While the animation is good, but not magnificent, the way that the transfer presents it certainly is superb - there's not a scratch to be found on the print used, while no edge enhancement or pixelation was found. The film's vivid and rich color palette also looked stellar, appearing well-saturated and bright, with no smearing. The presentation is THX-Certified.
SOUND: "Lilo and Stitch" is presented by Disney in Dolby Digital 5.1. While it's too bad that no DTS option is offered, the Dolby Digital 5.1 soundtrack was more than satisfactory. Although not terribly aggressive (aside from Stitch's escape in the opening and the film's final sequences), I appreciated the little things about this mix: the way it presented the Hawaiian-themed score with exceptional clarity, detail and warmth and the occasional ambience and smooth use of the surrounds to fill the room with the score and the occasional sound effect. Dialogue also remained crisp and clear. While not outstanding, this was certainly still an enjoyable listening experience.
EXTRAS: While Disney usually releases a "Collector's Edition" of their animated titles at the same time or near the basic release, surprisingly, there has been no announcement of a "Stitch" special edition. Still, there's a few supplements here that will likely be of interest to fans of the film.
Teaser Trailers: "Stitch"'s teaser trailers had the character entering into the world of some of the other Disney cartoons (Beauty and the Beast, etc.). Four (Stitch with: Beauty and the Beast, Aladdin, Little Mermaid and Lion King) teasers - which I believe are all there was - are included here. The "Lion King" teaser is easily the funniest of the four, in my opinion.
On Location With the Directors: This is a fairly rough (but better for it) featurette that lasts nearly twenty minutes. Thankfully, this isn't one of those wacky, perky featurettes that takes a look at the process in-between lots of promotion, but a down-to-earth and occasionally quite funny mix of clips looking at the animation process, recording the voices and other steps along the way. Quite honestly, I'd call this the disc's best supplement.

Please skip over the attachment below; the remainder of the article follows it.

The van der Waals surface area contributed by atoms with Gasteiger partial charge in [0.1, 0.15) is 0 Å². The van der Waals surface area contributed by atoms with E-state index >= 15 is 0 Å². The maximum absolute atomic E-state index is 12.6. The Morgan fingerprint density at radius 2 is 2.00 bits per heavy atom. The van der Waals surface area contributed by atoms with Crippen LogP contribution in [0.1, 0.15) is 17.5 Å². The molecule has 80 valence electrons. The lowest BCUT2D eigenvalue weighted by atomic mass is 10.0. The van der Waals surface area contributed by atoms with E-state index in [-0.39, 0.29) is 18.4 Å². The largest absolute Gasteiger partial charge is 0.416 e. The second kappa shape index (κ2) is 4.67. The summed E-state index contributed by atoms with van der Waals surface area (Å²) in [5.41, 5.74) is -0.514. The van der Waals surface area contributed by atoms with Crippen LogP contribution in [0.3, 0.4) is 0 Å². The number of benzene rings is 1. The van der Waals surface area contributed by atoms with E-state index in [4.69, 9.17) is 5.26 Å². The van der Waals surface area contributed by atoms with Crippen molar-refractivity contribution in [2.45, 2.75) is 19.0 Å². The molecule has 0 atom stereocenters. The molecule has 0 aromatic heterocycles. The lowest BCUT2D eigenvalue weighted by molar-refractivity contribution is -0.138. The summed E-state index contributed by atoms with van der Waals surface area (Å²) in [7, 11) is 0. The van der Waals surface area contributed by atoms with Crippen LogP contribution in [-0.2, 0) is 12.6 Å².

Featurettes: "Young Voices of Hawaii", "The Look of Lilo and Stitch" and "Animating the Hula" are the three production-related featurettes included. Although "Voices" is fine, the "Look" and "Hula" pieces are more interesting, as they take a good - if very brief - look at the animation process. All three featurettes are only a few minutes each.
Also: "Disneypedia" informative featurette on Hawaii; "A Stitch in Time" parody featurette, with Stitch's place in Disney history; "Hula Lesson" featurette; "I Can't Help Falling in Love With You", A-Teens music vid; "Burning Love" - Behind the Scenes W/Winona Judd; 3 deleted scenes w/intros; interactive game and THX optimizer a/v tests.
Final Thoughts: While I liked "Lilo and Stitch" better the second time, I'm still not crazy about it and have liked several other animated films from this year - "Spirit" and especially "Ice Age" and "Spirited Away" - better. Still, Disney has produced a very nice basic DVD edition and kids may find the film more entertaining. Recommended.